A common complaint among engineers is that modern computers obscure the details of the complicated math they produce. We cringe when children are exalted as “knowing computers” from a young age. Bill Gosper and Richard Greenblatt had perhaps the maximum benefit to “learn computers”. They didn’t have wolfram alpha or even spreadsheets, they had to understand arithmetic logic units and figure out how to optimize code to get basic math operations to run on the TRS-80. Today, there is a desire to re-learn hardware through arduino or other low-level hardware, but most folks start very high on the stack. That is a shame, because under the hood is a rich and exciting legacy of numerical computing software that forms the basis of the trust we place in computers.

My trust in computers started to erode when Mark Abramson gave a lecture on the possible errors of floating point arithmetic. All programmers are aware of the problems possible by a division by zero or a narrowing conversion that loses information. However, other times the cause can be the futile attempt of a software developer to round a floating-point number. This was shocking: one of the most basic operations in math, a thing that we learn to do before we can ride a bike, eludes the combined efforts of the finest engineers over the last 30 years. To me, this was something intuitively nonsensical: if computers can’t consistently and reliability round numbers, how can we trust them to do anything?

This turns out to be one of those things like the halting problem that proves it is impossible for a computer to understand computer code. Floating points are represented internally in the IEEE-754 specification. Just like the impossible realization of a random number^{1}, there is no such thing as a true fractional number in a computer. The key thing is to recognize that floating types do not represent numbers exactly. Internally the value is not a continuous range of numbers; instead it is represented as an exponent multiplied by an arithmetical series. For example:

$$

\frac{1}{2}^1 + \frac{1}{2}^2 + \frac{1}{2}^3 + \ldots + \frac{1}{2}^{30}

$$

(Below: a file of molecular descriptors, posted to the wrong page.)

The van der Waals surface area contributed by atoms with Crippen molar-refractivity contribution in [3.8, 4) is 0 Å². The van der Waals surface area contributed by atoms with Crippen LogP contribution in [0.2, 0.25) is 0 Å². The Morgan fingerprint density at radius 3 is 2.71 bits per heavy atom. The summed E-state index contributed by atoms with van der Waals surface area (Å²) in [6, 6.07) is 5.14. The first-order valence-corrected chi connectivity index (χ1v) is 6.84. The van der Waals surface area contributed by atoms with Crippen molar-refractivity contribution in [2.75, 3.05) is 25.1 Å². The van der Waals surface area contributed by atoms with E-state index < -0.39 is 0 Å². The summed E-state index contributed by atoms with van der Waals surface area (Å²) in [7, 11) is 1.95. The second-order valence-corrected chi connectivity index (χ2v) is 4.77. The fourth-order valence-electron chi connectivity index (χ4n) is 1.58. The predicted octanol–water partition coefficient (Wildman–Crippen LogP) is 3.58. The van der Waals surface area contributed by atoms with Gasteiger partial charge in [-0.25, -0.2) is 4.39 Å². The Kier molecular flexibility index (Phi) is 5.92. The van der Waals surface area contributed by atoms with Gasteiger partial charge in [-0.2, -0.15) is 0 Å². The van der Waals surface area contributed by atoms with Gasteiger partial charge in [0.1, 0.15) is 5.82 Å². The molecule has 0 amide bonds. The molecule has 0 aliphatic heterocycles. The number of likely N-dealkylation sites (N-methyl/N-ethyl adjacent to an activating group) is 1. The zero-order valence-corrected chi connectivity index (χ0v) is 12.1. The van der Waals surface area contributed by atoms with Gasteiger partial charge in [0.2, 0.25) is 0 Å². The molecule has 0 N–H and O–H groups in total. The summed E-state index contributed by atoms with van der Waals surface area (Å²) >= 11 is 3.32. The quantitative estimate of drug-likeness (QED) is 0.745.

From the above, you can see that in any range of floating point numbers there are gaps. Between any two floating point numbers there is a difference at the granularity of the smallest element in the arithmetical series (here $\frac{1}{2}^{30}$). If a number falls in such a gap, the difference between the real number is the approximation error. This leads to a fascinating and esoteric subject, that is best covered by others.

In grad school, my faith in computers only decreased when I realized the challenges associated with Eigenvalue problems, Singular value decomposition and LU/Cholesky/QR/… decompositions. If you want to understand how these are handled, a rough understanding of high performance computing libraries is necessary. These libraries are important because of the issues described above. It is very important (and very hard) to have both an efficient and correct algorithm for matrix decomposition.

I spent my teens coding in BASIC, my college years in MATLAB, and professionally I’ve used lots of Julia, FORTRAN, Ruby, Python, C, Haskell, and x86 or MIPS assembly. As I’ve used different languages, I kept coming back to familiar libraries that every language used with strange names like LAPACK, BLAS, FFTW, and ATLAS.

MATLAB will always be the language that I call home. It is probably the only language I was paid at work to write production code with. In building and running large models, I had to get into the internals of MATLAB optimization and learned that MATLAB was basically a wrapper around excellent matrix optimization libraries. As Cleve Moler writes, the basic motivation for MATLAB was to make LINPACK, EISPACK easy to use. Finally, on a New Year’s holiday, I had the chance to pull together a quick summary of the main math libraries I’ve come across: LAPACK, BLAS, ATLAS and FFTW.

# LAPACK – Linear Algebra Package

LAPACK is the most common library for numerical linear algebra. I’ve used its routines for solving systems of linear equations and linear least squares, eigenvalue problems, and singular value decomposition. It also includes routines to implement the associated matrix factorizations such as LU, QR, Cholesky and Schur decomposition. LAPACK is written in FORTRAN and is powerful and popular since it handles both real and complex matrices in both single and double precision (subject to the caveats above).